Tyson Gay scorches to 100m win.
Tyson Gay runs second fastest 100m ever in Britain
Anna Kessel in Crystal Palace
Friday 13 August 2010
Tyson Gay thrilled the crowd at the London Grand Prix tonight, storming to victory in 9.78sec, the fastest time in the world this year, just seven days after beating the world record holder, Usain Bolt, in Stockholm. The American blew the rest of the field away, exploding out of the blocks and crossing the line in the second fastest 100m time ever recorded in Britain.
"I feel good," the 27-year-old said in his usual understated manner. "I wasn't expecting to go that fast in these conditions but I knew I was in good shape. I was hobbling a bit at the end – my groin is a little sore – but I'm sure it's OK."
Difficult conditions – heavy rain and cool temperatures – made it unlikely that the field would produce a fast time but Gay impressed despite the obstacles. Such a performance suggests he may yet be able to mount a legitimate challenge to the sprint crown that has, since 2008 and Bolt's emergence as a record breaker, eluded him.
"I wasn't necessarily sending a message to Asafa [Powell] and Usain," Gay said. "I was just running my own race. I think there is more to come. It is great to be on top of the world, that is important to me. This is not the best shape I have ever been in because I am still dealing with a few little injuries. My coach said I can run 9.7sec in any conditions, and I think I showed that tonight."
Neither Bolt or Powell were on the track to contest Gay's performance – both Jamaicans were missing through injury, although Bolt had already ruled out running in London because of tax issues – but if Gay can run that fast on a wet track with a strained groin he is looking like a serious contender. Rubbing his groin after the race, the second fastest man in history said he had caused the problem during the heats. "I tweaked it in the prelim [heats] but I think it will be OK. I've just got one more 100m left in Brussels and then I'll get my groin looked at."
Gay's performance was a welcome tonic to a disappointing show by the British European medal winners who, after sparkling in Barcelona two weeks ago, came back down to earth with a bump tonight, unable to clinch a single victory for the host nation.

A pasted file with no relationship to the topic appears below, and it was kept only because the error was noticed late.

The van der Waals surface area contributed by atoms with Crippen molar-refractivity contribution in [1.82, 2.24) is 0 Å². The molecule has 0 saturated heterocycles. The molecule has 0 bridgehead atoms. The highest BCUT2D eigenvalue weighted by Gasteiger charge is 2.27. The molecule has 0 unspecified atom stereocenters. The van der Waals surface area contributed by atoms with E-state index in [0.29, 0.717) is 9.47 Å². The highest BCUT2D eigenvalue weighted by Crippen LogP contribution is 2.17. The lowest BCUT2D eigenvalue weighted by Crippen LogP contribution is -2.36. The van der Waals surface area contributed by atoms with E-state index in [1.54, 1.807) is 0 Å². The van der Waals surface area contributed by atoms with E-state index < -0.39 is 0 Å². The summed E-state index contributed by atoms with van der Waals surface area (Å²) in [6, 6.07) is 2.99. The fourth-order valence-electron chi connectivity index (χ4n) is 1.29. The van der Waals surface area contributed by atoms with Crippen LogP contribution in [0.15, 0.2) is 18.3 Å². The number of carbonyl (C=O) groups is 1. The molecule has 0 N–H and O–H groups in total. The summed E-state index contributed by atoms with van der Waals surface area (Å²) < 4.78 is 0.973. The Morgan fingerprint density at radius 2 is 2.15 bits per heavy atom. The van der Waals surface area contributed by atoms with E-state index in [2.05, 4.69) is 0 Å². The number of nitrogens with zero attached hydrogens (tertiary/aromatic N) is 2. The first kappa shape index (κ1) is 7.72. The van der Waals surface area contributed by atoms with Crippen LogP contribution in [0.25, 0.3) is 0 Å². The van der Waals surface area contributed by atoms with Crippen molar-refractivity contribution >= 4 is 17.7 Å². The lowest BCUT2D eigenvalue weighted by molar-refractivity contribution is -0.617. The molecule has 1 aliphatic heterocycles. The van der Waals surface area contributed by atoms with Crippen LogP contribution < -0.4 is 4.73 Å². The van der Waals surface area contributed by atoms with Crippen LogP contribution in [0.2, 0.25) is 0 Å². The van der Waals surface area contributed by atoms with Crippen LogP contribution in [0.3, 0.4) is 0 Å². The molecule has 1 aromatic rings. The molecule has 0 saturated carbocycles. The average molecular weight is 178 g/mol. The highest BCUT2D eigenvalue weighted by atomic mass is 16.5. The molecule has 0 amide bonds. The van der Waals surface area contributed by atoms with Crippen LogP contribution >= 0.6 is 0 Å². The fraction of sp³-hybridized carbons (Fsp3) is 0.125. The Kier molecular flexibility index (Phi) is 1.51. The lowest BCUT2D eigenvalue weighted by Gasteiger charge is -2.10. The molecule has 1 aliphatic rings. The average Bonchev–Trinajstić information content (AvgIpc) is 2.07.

World, European and Commonwealth champion Phillips Idowu summed up the evening when he could manage no better than 16.54m in the triple jump – a full 1.27m down on his gold medal winning performance in the European Championships. He finished sixth overall, with Christian Olsson of Sweden winning.
"I was just tired," the 31-year-old said. "Running was good but I just could not get my phases together. I would have liked to have put in a good performance in front of the home crowd."
Mo Farah, the 5,000m and 10,000m European champion, fared better, finishing second in the 3,000m behind America's Bernard Lagat. "I'm a bit disappointed to finish second but Lagat is an amazing athlete," said the 27-year-old, who perched on the shoulder of his team-mate, the European 10,000m silver medallist Chris Thompson, who finished sixth, before kicking to keep in touch with Lagat.
The European 400m hurdles champion Dai Greene was under par as the Diamond League event leader, Bershawn Jackson, stole victory in 48.12sec, with the Welshman some way behind in third place with a time of 49.09sec.
"It was difficult," the 24-year-old admitted. "Bershawn's the best in the world at the moment. I found it very difficult to raise my game after the high of Barcelona. I'm pleased to have put on a decent display though, in front of the home crowd, and top three is not so bad.
"I was rusty all the way round, you could see I've not done that much training in the last week. I wasn't million miles away from him, though. On my day I can be up there, a bit closer." Greene's training partner, Rhys Williams, a European silver medallist, finished fifth.
The European 800m silver medallist, Michael Rimmer, finished in eighth place, while the world silver medallist Lisa Dobriskey finished third in the 1500m. European silver sprint medallists Mark Lewis-Francis and Christian Malcolm failed to make the 100m final.